What are the dangers of kibble?
We all know the positive side of kibble, dry pet food: it is amazingly convenient and has a long storage life. Many dry foods have a shelf life of years. We also know these foods are balanced to meet a certain level of nutrition. But there are definitely downsides to dry dog and cat food.
The lawsuit issued one week ago for Beneful, a national best selling food, is prime example of why kibble is potentially unhealthy. Dry dog and cat food is made in enormous size batches. Train car loads of individual ingredients are delivered to the pet food plants. Imagine for a moment you are standing next to a train car filled with corn gluten, a commonly used source of protein in pet food. The gluten is the byproduct after the corn is processed for human consumption. How long do you imagine that gluten sat before it was loaded into the train car? How long did it take for that train car to travel to the pet food factory? What about rodents and insects that like to eat grain? How do we keep those out of the train car? You are correct, a toxic chemical is spread on the top of the feed ingredients in the train car to keep out the pests. Reportedly, the toxin breaks down before being mixed into the giant 5000 pound feed mixing bowl at the pet food manufacturing plant.
Which brings up another reason to be suspicious of dry pet food: the only way you can truly know what is really in there as if you put it in the bowl yourself (in other words, did that toxic chemical truly breakdown before entering your pet’s food?) As in you went to the store and individually picked out each ingredient. Because truthfully, if we go to the store and buy ourselves a box of crackers, do we really know exactly what’s in that cracker? No. We trust it to be what it says it is. But have you ever seen low calorie bread or crackers? One of the ingredients used and low calorie bread goods is called powdered cellulose. (It’s the same ingredient that’s put in some dry dog and cat food.) Unless you did the research, most consumers would not know that is a fancy word for sawdust!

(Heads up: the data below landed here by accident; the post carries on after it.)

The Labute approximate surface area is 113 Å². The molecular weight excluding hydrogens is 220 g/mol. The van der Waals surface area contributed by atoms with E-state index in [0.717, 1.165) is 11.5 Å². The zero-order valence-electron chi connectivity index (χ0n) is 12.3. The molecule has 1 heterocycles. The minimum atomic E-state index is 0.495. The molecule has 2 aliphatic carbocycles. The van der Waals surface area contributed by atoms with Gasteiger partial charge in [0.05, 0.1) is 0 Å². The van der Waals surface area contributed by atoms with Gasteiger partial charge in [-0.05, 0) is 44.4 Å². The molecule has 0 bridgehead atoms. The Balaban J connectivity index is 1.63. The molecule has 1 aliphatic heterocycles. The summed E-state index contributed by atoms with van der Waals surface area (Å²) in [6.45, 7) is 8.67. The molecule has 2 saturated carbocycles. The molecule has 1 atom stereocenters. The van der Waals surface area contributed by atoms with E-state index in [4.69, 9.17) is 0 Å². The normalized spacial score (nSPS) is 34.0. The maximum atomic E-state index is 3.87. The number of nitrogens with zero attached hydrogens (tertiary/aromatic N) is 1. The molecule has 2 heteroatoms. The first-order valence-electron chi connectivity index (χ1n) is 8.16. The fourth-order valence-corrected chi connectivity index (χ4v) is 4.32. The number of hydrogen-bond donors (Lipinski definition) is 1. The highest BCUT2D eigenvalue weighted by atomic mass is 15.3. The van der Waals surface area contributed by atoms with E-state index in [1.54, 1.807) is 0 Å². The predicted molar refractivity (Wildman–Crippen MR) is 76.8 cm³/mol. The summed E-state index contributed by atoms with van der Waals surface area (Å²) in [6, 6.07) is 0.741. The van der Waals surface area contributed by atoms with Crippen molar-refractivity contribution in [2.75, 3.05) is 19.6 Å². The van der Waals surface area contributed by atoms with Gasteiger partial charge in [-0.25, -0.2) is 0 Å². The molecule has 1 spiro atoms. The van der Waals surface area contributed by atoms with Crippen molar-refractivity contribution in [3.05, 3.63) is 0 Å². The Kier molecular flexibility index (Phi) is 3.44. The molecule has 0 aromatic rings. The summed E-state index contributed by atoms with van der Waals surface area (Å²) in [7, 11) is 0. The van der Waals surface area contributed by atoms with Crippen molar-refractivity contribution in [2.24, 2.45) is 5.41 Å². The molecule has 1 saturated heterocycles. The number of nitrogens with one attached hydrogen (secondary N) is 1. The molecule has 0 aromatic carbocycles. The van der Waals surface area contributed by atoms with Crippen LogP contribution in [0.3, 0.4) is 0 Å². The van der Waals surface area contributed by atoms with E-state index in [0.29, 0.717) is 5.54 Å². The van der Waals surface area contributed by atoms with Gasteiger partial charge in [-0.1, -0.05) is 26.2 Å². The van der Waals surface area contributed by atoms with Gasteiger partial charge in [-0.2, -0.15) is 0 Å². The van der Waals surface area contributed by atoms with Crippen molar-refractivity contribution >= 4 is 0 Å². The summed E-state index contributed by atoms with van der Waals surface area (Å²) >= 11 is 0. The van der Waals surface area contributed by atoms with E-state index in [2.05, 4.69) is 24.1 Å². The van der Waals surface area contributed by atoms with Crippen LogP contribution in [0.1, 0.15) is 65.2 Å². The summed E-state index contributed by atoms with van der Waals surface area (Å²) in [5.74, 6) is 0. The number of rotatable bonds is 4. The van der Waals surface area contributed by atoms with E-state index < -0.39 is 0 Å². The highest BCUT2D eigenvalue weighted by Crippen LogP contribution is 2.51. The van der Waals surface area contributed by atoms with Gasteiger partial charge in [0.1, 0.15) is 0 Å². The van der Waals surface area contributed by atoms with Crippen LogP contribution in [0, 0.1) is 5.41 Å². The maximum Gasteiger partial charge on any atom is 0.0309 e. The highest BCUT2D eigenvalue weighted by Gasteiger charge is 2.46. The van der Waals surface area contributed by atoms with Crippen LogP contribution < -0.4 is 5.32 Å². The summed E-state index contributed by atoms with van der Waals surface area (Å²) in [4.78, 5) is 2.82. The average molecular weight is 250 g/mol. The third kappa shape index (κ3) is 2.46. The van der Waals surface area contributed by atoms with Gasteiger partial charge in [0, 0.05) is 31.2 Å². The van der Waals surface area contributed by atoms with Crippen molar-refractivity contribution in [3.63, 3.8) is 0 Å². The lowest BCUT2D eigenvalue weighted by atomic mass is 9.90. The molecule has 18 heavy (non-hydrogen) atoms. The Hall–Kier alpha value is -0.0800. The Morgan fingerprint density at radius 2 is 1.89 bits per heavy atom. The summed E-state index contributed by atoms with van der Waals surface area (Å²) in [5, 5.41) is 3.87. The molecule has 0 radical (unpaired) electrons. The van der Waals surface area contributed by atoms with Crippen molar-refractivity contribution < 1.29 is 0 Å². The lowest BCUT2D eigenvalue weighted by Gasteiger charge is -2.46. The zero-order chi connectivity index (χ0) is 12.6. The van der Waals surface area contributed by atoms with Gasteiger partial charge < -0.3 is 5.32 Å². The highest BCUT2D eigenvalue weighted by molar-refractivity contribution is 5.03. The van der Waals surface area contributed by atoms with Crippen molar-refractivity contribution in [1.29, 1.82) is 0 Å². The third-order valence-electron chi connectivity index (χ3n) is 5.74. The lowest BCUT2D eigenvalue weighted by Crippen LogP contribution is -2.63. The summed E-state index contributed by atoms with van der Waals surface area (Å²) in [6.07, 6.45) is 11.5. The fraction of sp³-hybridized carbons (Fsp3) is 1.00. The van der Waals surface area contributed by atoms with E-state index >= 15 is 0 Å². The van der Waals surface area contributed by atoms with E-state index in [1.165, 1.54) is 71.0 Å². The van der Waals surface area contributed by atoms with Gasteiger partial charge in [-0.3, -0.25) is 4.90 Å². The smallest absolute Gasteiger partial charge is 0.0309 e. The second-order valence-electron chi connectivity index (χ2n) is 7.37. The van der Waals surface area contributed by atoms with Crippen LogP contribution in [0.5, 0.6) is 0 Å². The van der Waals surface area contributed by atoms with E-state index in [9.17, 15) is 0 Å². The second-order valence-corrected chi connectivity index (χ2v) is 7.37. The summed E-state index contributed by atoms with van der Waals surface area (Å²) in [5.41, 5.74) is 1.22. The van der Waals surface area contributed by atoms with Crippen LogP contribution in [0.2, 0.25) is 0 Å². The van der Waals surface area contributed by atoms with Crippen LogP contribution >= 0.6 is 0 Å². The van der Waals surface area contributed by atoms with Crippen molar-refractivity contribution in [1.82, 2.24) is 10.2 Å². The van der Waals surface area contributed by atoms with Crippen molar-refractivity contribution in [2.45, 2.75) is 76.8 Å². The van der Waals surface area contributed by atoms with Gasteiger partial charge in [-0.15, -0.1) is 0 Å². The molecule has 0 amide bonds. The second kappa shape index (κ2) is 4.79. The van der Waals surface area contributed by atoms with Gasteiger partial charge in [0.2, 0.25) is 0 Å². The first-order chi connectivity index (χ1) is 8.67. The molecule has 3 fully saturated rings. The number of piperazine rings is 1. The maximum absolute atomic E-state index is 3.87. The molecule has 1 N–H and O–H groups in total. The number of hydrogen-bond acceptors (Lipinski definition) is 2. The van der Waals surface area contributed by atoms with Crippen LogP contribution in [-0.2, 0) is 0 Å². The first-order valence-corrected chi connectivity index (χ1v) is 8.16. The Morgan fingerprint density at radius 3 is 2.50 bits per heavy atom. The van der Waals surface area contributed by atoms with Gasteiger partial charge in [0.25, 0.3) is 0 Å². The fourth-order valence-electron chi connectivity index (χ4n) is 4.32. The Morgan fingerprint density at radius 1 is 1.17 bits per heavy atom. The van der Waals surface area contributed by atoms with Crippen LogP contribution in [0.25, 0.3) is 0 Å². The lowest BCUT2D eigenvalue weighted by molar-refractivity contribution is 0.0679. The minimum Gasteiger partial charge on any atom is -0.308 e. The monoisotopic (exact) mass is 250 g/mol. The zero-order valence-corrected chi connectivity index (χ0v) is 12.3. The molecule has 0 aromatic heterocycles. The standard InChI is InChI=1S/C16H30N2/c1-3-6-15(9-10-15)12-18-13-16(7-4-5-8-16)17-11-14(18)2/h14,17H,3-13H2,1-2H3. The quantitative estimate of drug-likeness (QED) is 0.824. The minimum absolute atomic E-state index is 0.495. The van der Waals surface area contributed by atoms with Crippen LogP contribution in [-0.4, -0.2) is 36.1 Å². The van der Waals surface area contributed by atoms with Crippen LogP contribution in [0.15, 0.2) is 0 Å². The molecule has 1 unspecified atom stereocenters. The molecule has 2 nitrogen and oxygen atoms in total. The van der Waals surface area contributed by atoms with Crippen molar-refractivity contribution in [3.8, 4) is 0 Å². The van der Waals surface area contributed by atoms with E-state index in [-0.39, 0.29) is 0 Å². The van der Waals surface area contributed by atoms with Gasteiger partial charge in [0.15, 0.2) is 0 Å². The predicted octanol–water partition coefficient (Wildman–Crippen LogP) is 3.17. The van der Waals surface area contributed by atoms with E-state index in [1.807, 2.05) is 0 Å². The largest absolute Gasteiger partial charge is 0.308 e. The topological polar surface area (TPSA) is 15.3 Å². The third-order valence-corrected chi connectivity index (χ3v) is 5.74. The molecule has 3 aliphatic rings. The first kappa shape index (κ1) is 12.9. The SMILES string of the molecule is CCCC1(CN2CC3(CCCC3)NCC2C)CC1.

Let’s look at a few other hazards of kibble that I have encountered in my patients over the last couple of years. For many dogs and cats, it is highly processed food and is very hard to digest. For some pets it creates stomach ulcers. For others, it can lead to intestinal bleeding. For many cats, dry food eventually contributes to kidney disease and shortened lives. For some, the pretty colors leads to allergic reactions. For others, the ingredients can cause hot spots and ear infections.
Items listed above are just the tip of the iceberg. We will chat in the next few weeks about similar subject.
I wish you and your pets the greatest health and longest lives. It is my goal to give you tools to make their lives better. Good nutrition is a big part of everything we do. For this reason Susan Thixton and I have updated our cookbook, Dinner PAWSible. Preorders are available here.
Dr. Cathy Alinovi DVM
As a practicing veterinarian, Dr. Cathy treated 80% of what walked in the door — not with expensive prescriptions — but with adequate nutrition. Now retired from private practice, her commitment to pets hasn’t waned and she looks forward to impacting many more pet parents through her books, research, speaking and consulting work. Learn more at drcathyvet.com